Typical art travels inside, safely stowed in carefully-packed containers to prevent damage – these drawings do the opposite, playing up the folk-artsy practice of scribbling into built-up grime on vehicles.
“Using his finger to scribe into the layer of dirt built-up from exhaust emissions,” Ben Long “creates elaborate drawings on the rear shutters of white haulage trucks. In this on-going series, collectively entitled The Great Travelling Art Exhibition, he expands upon the daubing and crude slogans that commonly adorn commercial freight vehicles.”
Some of the pieces will be rapidly wiped away by rain or vandals, but others have survived for as long as six months and on long cross-country road-trips made by their drivers. Like street art, these reverse graffiti works are susceptible to the elements and necessarily temporary.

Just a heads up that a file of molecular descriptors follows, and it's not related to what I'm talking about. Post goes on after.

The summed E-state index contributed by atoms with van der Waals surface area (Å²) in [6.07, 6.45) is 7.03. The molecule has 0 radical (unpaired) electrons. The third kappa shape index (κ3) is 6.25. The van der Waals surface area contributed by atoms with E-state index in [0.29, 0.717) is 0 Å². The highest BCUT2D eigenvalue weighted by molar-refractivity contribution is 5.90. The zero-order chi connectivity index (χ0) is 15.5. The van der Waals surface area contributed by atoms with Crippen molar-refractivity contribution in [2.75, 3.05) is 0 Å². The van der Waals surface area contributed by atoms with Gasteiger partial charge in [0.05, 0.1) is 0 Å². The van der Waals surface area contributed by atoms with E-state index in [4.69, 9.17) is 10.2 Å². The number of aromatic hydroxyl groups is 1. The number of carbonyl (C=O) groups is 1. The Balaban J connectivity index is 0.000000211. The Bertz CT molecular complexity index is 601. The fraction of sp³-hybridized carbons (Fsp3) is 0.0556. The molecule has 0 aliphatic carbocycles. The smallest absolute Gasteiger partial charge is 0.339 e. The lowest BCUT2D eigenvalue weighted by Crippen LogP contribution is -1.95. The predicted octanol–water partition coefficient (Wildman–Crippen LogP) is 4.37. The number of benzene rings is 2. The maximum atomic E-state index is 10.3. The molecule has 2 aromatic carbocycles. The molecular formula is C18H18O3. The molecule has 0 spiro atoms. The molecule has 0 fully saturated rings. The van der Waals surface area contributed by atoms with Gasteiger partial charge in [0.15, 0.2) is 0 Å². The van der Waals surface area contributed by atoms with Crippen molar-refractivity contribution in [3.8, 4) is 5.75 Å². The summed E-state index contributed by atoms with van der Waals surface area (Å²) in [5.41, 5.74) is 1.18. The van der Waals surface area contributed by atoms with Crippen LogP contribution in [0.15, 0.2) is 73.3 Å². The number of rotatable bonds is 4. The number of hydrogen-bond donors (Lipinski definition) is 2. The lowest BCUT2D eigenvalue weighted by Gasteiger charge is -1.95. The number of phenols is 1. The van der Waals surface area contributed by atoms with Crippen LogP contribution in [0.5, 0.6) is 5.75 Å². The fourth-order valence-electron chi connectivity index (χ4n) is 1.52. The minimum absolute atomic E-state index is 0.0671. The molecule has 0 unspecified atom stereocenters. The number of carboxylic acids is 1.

The artist’s motivations are various, but include a desire to make his work more accessible outside of traditional gallery spaces, reduce the costs of creative expression by using free materials and obviating the need for a studio space in which to create.
At the same time, there are a lot of artistic conventions still in play here – hallmarks of the ‘high art’ world, as it were. Long crafts these compositions within (and with reference to) a fixed frame, much like a canvass, and signs the pieces as well.